Jerusalem police announced Wednesday that they have released to house arrest a group of minors suspected of belonging to a gang that has been carrying out “price tag” attacks in the city.

The recent arrests of the teen boys, aged 13-18, was announced on Sunday after a gag order on the case was lifted. The suspects are students at several yeshivas and are suspected of committing the attacks while they were home during breaks from school.

Four of the suspects, the youngest, were released on Sunday, and the other 10 were let go on Wednesday, police said, adding that the case is now with the city attorney’s office, Army Radio reported.

During questioning the suspects admitted they acted out of “hatred for Arabs and to avenge attacks committed against Jews,” police said. The arrest announcement came amid a string of ongoing attacks in east Jerusalem that have seen vehicles vandalized and anti-Arab graffiti scrawled on walls, including the term “price tag,” acts of vandalism usually performed against Arab property and typically carried out by Jewish nationalists in retribution for government moves against the settler community.

The investigation began last week after residents of the Sheikh Jarrah neighborhood reported to police that their cars had been vandalized. Police and volunteers caught two of the perpetrators in the act and brought them in for questioning, after which they arrested more suspects. They allegedly damaged eight cars belonging to Arabs near the tomb of Shimon Hatzadik.

According to police, the teens admitted to attacking Arab drivers on Highway 1, throwing stones at Egged buses after identifying that the driver and riders were Arabs, setting fire to cars in Sheikh Jarrah, slashing tires of cars belonging to Arabs and throwing stones at Arab pedestrians.

“They said under questioning that the attacks and stone-throwing were carried out after they set up lookouts on various streets to identify Arab pedestrians or drivers (both buses and cars). They would signal to their friends who then threw stones at them or opened vehicle doors, spat at or attacked the drivers,” police said in a statement.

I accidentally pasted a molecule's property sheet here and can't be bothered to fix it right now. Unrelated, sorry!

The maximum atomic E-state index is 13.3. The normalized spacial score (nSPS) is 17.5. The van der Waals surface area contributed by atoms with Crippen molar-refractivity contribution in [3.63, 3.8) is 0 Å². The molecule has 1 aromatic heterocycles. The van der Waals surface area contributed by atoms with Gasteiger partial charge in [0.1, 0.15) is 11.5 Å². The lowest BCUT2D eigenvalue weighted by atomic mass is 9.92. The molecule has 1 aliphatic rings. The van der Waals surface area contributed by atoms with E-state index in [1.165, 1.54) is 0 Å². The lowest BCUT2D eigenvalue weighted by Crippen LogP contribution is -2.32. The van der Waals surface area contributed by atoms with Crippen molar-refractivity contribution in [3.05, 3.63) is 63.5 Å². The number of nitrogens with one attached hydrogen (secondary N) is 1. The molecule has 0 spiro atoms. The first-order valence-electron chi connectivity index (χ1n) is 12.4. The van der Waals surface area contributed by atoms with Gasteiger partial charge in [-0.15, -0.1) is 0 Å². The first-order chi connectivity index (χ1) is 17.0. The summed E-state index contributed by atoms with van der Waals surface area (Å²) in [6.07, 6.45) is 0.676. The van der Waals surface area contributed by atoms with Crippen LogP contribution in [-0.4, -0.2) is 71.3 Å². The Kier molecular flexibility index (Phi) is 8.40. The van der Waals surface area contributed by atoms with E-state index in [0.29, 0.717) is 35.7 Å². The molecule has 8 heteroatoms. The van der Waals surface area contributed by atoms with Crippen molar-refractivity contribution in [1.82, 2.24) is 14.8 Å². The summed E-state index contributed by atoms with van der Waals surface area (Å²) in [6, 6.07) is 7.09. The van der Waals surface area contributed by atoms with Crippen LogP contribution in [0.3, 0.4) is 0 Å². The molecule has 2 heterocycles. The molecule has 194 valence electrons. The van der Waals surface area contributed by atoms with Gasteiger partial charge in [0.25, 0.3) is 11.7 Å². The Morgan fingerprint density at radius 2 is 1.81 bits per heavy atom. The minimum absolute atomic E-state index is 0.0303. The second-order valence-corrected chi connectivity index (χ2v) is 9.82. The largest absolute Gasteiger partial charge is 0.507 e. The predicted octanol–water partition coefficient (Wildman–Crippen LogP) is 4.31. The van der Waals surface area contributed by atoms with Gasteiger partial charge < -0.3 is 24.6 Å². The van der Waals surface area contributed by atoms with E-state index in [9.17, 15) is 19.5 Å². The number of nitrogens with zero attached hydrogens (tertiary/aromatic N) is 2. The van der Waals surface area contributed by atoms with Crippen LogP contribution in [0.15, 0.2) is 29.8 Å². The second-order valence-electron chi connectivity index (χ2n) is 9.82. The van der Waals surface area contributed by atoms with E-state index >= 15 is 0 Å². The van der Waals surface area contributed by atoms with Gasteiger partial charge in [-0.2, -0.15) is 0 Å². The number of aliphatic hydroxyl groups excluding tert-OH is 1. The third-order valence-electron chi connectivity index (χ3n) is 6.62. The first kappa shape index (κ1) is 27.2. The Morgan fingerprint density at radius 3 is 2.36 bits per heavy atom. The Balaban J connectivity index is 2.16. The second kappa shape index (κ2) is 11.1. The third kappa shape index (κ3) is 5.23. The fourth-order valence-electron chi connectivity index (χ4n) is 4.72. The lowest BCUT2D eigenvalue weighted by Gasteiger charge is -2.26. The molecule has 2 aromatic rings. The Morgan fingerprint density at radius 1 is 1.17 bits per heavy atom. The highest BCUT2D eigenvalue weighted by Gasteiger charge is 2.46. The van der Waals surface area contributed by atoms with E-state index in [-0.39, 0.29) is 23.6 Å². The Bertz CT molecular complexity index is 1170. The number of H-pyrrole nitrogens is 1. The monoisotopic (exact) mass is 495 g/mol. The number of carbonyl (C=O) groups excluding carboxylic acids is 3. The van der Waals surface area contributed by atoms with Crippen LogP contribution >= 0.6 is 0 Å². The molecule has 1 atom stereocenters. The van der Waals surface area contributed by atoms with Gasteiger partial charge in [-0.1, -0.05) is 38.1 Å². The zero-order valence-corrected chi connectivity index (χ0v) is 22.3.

So far, police have connected the suspects to 20 incidents and suspect there could be more.

A man shows 'price tag' graffiti sprayed during the night in Beit Safafa, Jerusalem, on August 27, 2013. (photo credit: Yonatan Sindel/Flash90)

A man shows ‘price tag’ graffiti sprayed during the night in Beit Safafa, Jerusalem, on August 27, 2013. (photo credit: Yonatan Sindel/Flash90)

“They acted in recent months as an organized gang whose goal was to hurt the Arabs,” Niv Piamenta, head of the police’s Nationalistic Crime Unit said, according to the Ynet news website. “Their nationalistic motives are noted during interrogation, and they admitted that in recent months, they set fire to vehicles of an Arab resident of Sheikh Jarrah and in many cases stoned Arab pedestrians, buses and vehicles of Arabs at the risk of vehicle occupants.”

Itamar Ben Gvir, a lawyer for one of the suspects and a far right-wing politician and activist, expressed skepticism about the police investigation, according to Ynet.

“The police are too motivated,” he said. “They tried to extend [my client's] detention several more days, but the court denied them. I am not sure the evidence will be admissible in court. It concerns the investigation of 16-year-old boys.”

'Gentiles get out of here, go back to Ethiopia' reads this April 2013 'price tag' graffiti on a Jerusalem church (Photo credit: Gershom Elinson/ Flash 90)

‘Gentiles get out of here, go back to Ethiopia’ reads this April 2013 ‘price tag’ graffiti on a Jerusalem church (Photo credit: Gershom Elinson/ Flash 90)

Parents of several of the suspects claimed that their children were innocent.

“My heart aches,” one of the mother’s said. “He just came home on Tuesday, and then they arrested him. “He’s a good boy who was just hanging around Shimon Hatzadik Street with this group. When they asked in the investigation who else was there, the other boys gave [my son's] name.”

“I want them to show me proof that my son did this,” one father said at the beginning of the hearing. “If they show me a picture, I’ll kick him out of the house, but he didn’t do anything. It is not wise to investigate children until they confess.”

The past few weeks have seen an uptick in suspected price tag incidents in Jerusalem.

On September 29, four Jewish yeshiva students, aged 17-26, were caught by police after they reportedly used large rocks to smash at least 15 tombstones in the Greek-Catholic cemetery on Mount Zion.

September 22, five other cars in Sheikh Jarrah had their tires slashed and the words “price tag” and “Jewish blood is not cheap” were spray-painted on nearby walls.

Defense Minister Moshe Ya’alon announced in July that planning and carrying out price tag attacks will be defined as “illegal organizing,” giving law enforcement the same tools to fight them as they do Islamic terror groups.

Former Shin Bet security agency director Carmi Gillon warned in early September that if current peace talks with the Palestinians make progress, “the next Yigal Amir [the assassin of prime minister Yitzhak Rabin] will emerge from among the people who stand behind price tag attacks.”